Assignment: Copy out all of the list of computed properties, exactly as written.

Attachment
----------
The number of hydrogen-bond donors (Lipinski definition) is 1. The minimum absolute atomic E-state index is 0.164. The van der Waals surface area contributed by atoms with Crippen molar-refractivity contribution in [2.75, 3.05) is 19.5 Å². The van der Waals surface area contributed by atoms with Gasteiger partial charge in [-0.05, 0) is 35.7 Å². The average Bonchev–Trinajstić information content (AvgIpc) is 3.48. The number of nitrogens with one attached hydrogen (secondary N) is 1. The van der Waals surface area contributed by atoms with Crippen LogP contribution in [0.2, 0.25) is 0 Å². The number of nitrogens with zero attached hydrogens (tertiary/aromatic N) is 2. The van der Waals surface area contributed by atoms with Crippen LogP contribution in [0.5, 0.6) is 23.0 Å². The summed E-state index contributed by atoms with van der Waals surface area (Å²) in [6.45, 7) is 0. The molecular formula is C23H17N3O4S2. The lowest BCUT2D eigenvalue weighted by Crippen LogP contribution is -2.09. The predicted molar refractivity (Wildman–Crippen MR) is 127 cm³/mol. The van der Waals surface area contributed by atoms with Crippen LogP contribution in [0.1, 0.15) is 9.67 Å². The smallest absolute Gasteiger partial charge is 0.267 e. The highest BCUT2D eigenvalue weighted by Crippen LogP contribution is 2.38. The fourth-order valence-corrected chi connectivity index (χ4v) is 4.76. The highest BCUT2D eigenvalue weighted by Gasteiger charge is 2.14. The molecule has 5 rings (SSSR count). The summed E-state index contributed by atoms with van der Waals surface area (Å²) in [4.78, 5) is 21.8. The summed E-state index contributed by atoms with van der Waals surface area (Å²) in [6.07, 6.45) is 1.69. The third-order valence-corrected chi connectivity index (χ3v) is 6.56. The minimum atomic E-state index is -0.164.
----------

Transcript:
The number of hydrogen-bond donors (Lipinski definition) is 1. The minimum absolute atomic E-state index is 0.164. The van der Waals surface area contributed by atoms with Crippen molar-refractivity contribution in [2.75, 3.05) is 19.5 Å². The van der Waals surface area contributed by atoms with Gasteiger partial charge in [-0.05, 0) is 35.7 Å². The average Bonchev–Trinajstić information content (AvgIpc) is 3.48. The number of nitrogens with one attached hydrogen (secondary N) is 1. The van der Waals surface area contributed by atoms with Crippen LogP contribution in [0.2, 0.25) is 0 Å². The number of nitrogens with zero attached hydrogens (tertiary/aromatic N) is 2. The van der Waals surface area contributed by atoms with Crippen LogP contribution in [0.5, 0.6) is 23.0 Å². The summed E-state index contributed by atoms with van der Waals surface area (Å²) in [6.45, 7) is 0. The molecular formula is C23H17N3O4S2. The lowest BCUT2D eigenvalue weighted by Crippen LogP contribution is -2.09. The predicted molar refractivity (Wildman–Crippen MR) is 127 cm³/mol. The van der Waals surface area contributed by atoms with Crippen LogP contribution in [0.1, 0.15) is 9.67 Å². The smallest absolute Gasteiger partial charge is 0.267 e. The highest BCUT2D eigenvalue weighted by Crippen LogP contribution is 2.38. The fourth-order valence-corrected chi connectivity index (χ4v) is 4.76. The highest BCUT2D eigenvalue weighted by Gasteiger charge is 2.14. The molecule has 5 rings (SSSR count). The summed E-state index contributed by atoms with van der Waals surface area (Å²) in [4.78, 5) is 21.8. The summed E-state index contributed by atoms with van der Waals surface area (Å²) in [6.07, 6.45) is 1.69. The third-order valence-corrected chi connectivity index (χ3v) is 6.56. The minimum atomic E-state index is -0.164.